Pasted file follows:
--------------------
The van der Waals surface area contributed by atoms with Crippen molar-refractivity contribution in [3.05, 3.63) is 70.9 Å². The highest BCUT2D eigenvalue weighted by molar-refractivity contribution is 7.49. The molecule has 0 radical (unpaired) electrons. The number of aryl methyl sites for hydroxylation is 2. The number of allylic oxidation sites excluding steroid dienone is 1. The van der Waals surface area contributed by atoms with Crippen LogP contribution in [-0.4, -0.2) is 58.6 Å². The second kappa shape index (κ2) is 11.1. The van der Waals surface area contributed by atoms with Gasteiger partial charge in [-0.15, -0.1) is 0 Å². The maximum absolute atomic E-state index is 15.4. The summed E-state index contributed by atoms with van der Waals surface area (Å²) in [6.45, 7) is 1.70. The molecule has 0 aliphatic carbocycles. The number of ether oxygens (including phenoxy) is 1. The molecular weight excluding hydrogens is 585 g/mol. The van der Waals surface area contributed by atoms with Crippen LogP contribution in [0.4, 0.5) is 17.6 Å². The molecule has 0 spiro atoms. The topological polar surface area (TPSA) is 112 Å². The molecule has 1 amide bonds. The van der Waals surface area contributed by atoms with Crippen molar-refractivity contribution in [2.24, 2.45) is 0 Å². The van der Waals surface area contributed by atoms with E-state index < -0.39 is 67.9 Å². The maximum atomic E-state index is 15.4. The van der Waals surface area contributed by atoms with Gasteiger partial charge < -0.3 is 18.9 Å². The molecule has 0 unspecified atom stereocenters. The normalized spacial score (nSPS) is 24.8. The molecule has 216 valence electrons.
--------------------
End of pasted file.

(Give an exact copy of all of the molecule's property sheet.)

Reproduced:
The van der Waals surface area contributed by atoms with Crippen molar-refractivity contribution in [3.05, 3.63) is 70.9 Å². The highest BCUT2D eigenvalue weighted by molar-refractivity contribution is 7.49. The molecule has 0 radical (unpaired) electrons. The number of aryl methyl sites for hydroxylation is 2. The number of allylic oxidation sites excluding steroid dienone is 1. The van der Waals surface area contributed by atoms with Crippen LogP contribution in [-0.4, -0.2) is 58.6 Å². The second kappa shape index (κ2) is 11.1. The van der Waals surface area contributed by atoms with Gasteiger partial charge in [-0.15, -0.1) is 0 Å². The maximum absolute atomic E-state index is 15.4. The summed E-state index contributed by atoms with van der Waals surface area (Å²) in [6.45, 7) is 1.70. The molecule has 0 aliphatic carbocycles. The number of ether oxygens (including phenoxy) is 1. The molecular weight excluding hydrogens is 585 g/mol. The van der Waals surface area contributed by atoms with Crippen LogP contribution in [0.4, 0.5) is 17.6 Å². The molecule has 0 spiro atoms. The topological polar surface area (TPSA) is 112 Å². The molecule has 1 amide bonds. The van der Waals surface area contributed by atoms with Crippen molar-refractivity contribution in [2.24, 2.45) is 0 Å². The van der Waals surface area contributed by atoms with E-state index < -0.39 is 67.9 Å². The maximum atomic E-state index is 15.4. The van der Waals surface area contributed by atoms with Gasteiger partial charge < -0.3 is 18.9 Å². The molecule has 0 unspecified atom stereocenters. The normalized spacial score (nSPS) is 24.8. The molecule has 216 valence electrons.